Five days later, in a sophisticated combined operation, another suspected Al-Qaeda drugs shipment was intercepted. In fact, it was intelligence gained from the earlier interception by USS Decatur that led to the USN boarding two dhows in the northern Arabian Sea, this time discovering what is believed to be pure heroin and methamphetamine. A P-3K Maritime Patrol Aircraft (MPA) from the Royal New Zealand Air Force (RNZAF) initially located the two suspect boats. RNZAF and other MPAs from Australia, the UK and the USA tracked the dhows for the next 48 hours. Meanwhile, the AEGIS guided-missile cruiser USS Philippine Sea (CG 58) was directed by Commander, US Naval Forces Central Command (CENTCOM) to conduct an interception. With a Royal Air Force Nimrod MPA patrolling overhead, the Philippine Sea intercepted the two dhows at dawn. One of Philippine Sea's search teams found approximately 150 pounds of methamphetamine aboard the first dhow. The second suspect boat tried to outrun the interception forces, with its crew throwing approximately 200 bags of drugs overboard. On getting aboard the second dhow, the Philippine Sea's sailors discovered what is believed to be pure heroin. The 14 crewmen from the first dhow and seven crewmen from the second dhow were all taken into USN custody for further screening and legal processing. Rear Admiral Jim Stavridis, commander, USS Enterprise (CVN 65) Aircraft Carrier Strike Group observed: "Coming so quick on the heels of our earlier drug dhow capture, this operation tells me that our intelligence coordination, teamed with the actions of the brave sailors conducting these boardings are right on the money."

The USN was by the end of 2003 holding four confirmed Al-Qaeda terrorists seized during boarding operations in the CENTCOM area. Vice Admiral David Nichols, the head US Naval Forces CENTCOM, and 5th Fleet, revealed that two vessels had been stopped and searched. In one instance, sailors detained one individual; in the other it was three. The trio of suspects was probably taken from the dhow intercepted by the Decatur, while the other Al-Qaeda suspect may have come from a mystery ship attempting to sneak him into Iraq.

The cruiser USS Port Royal sends across boarding teams during interception of a suspected Al-Qaeda drugs shipment. Photo: US Navy.

The cruiser USS Port Royal sends across boarding teams during interception of a suspected Al-Qaeda drugs shipment. Photo: US Navy.

"We're having some success at disrupting movement, not only of terrorists going into Iraq but other terrorist activities in the region," said Vice Admiral Nichols. "Frankly, drugs and terrorists use the same network and stopping one will stop the other." Then, a further interception was made on New Year's Day, when another dhow was intercepted in the northern Arabian Sea. Coalition forces detained fifteen people and an estimated 2,800 pounds of hashish (of approximately $11 million street value) was seized. Following indications that the dhow was involved in smuggling activities, an Australian P-3 located and tracked the vessel. The assault carrier USS Peleliu (LHA 5), the cruiser USS Port Royal (CG 73) and assault ship USS Germantown (LSD 42), as well as elements of the 13th Marine Expeditionary Unit (Special Operations Capable), executed the interception. Boarding teams discovered the hashish underneath blocks of ice and in hidden compartments.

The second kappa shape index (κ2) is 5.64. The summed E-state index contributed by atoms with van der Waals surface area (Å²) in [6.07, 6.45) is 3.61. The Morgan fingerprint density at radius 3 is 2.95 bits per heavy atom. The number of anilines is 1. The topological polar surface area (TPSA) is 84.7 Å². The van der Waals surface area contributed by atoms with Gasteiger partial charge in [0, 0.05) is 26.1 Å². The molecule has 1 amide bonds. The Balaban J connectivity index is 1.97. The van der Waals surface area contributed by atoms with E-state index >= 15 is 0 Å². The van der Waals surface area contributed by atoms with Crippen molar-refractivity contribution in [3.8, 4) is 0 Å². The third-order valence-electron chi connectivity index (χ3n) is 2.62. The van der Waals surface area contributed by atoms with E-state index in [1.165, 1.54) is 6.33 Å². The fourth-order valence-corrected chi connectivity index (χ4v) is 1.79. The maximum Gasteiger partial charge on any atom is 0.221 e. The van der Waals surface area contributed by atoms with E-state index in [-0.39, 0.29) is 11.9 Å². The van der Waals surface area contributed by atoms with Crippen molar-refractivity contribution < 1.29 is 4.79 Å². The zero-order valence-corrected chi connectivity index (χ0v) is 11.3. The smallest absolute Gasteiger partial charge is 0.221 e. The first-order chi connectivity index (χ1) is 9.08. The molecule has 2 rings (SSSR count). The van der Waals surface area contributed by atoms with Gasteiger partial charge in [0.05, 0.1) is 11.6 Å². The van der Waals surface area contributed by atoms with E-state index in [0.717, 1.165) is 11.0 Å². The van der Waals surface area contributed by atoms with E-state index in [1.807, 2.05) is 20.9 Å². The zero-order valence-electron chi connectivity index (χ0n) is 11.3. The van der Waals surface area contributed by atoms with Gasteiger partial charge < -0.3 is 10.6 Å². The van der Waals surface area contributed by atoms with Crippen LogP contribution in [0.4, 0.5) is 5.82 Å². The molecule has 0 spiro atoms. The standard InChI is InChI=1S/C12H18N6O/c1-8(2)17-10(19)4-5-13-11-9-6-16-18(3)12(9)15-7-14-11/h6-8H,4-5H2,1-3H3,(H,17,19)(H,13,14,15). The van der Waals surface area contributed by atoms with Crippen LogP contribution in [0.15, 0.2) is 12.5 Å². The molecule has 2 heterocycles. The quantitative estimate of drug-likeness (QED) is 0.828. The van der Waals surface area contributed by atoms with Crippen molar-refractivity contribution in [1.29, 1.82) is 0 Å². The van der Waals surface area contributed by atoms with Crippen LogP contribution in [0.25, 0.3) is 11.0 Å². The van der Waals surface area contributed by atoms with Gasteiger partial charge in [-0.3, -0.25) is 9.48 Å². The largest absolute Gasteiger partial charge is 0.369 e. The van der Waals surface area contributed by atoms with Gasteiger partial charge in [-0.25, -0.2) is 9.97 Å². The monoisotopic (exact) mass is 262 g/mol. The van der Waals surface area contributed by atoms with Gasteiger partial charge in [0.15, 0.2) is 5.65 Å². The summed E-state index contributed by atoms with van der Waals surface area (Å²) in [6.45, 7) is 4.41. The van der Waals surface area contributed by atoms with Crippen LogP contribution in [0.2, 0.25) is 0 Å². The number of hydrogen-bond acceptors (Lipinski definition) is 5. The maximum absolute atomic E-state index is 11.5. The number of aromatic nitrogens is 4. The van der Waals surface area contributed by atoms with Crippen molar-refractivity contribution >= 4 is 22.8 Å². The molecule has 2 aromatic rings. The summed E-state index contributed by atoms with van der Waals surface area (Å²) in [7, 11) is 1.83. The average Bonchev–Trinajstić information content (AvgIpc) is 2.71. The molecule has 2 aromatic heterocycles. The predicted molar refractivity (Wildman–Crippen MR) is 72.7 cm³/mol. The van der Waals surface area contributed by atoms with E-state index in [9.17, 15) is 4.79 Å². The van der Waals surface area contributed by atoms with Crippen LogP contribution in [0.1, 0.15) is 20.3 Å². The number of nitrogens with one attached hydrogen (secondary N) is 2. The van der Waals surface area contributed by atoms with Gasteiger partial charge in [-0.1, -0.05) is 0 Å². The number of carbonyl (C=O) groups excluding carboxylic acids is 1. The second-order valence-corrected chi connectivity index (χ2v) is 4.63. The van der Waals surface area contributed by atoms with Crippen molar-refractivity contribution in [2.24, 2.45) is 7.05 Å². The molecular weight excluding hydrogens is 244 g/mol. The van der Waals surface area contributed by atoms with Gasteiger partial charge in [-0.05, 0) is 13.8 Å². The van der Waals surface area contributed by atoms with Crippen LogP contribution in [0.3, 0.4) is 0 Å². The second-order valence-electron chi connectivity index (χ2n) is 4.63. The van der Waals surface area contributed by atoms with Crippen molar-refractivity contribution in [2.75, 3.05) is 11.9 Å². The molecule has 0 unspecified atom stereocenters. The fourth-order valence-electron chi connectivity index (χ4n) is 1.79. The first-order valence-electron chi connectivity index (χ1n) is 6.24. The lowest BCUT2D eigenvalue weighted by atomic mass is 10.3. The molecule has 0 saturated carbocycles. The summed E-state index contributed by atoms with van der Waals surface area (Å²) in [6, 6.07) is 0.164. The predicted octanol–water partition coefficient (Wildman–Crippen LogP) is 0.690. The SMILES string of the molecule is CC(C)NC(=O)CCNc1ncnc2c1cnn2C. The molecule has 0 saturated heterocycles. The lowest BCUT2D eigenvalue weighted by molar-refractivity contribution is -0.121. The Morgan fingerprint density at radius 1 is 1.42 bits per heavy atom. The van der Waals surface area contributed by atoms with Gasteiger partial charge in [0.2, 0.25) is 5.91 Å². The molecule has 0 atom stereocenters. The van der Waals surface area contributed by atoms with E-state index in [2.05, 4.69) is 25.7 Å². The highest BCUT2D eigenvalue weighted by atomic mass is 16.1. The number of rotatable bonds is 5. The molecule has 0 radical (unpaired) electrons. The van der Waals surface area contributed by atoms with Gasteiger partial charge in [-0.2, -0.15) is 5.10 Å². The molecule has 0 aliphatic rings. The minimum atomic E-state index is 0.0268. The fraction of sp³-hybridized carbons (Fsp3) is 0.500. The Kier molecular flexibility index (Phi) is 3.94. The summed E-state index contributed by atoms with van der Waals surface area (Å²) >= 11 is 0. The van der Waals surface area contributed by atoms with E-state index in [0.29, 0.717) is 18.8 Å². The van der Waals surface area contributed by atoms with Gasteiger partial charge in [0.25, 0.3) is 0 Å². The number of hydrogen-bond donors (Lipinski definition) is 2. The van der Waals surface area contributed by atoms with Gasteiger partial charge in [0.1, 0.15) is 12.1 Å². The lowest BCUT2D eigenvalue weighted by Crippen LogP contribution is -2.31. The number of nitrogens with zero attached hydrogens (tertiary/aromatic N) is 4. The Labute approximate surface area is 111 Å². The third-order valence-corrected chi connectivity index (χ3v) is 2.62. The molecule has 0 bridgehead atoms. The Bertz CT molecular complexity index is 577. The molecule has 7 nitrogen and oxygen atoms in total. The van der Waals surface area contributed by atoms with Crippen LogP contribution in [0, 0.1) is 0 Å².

Out of all the individuals detained in the spate of interceptions, 10 have been transferred to what the US Navy calls "a secure, undisclosed facility for further questioning." A USN spokesman elaborated: "These 10 were transferred after initial interrogations revealed possible Al-Qaeda affiliations deemed noteworthy enough to pursue further. The other crewmembers have been turned over to officials of a country in the region." Rear Admiral Bob Conway, ESG-1 commander, gave the opinion that the interceptions "perfectly suited" the capabilities of the various USN units deployed to the Gulf region. "We are designed to provide combatant commanders with the flexibility to conduct operations across the spectrum of conflict. The immediate nature of this tasking challenged our ability to locate and intercept the dhow on short notice." Speaking after the latest interception, Vice Admiral Nichols said: "Many terror organisations have been assessed to use drug money to fund their operations. It is easy to see how Al-Qaeda could use this money-making network to fund their operations."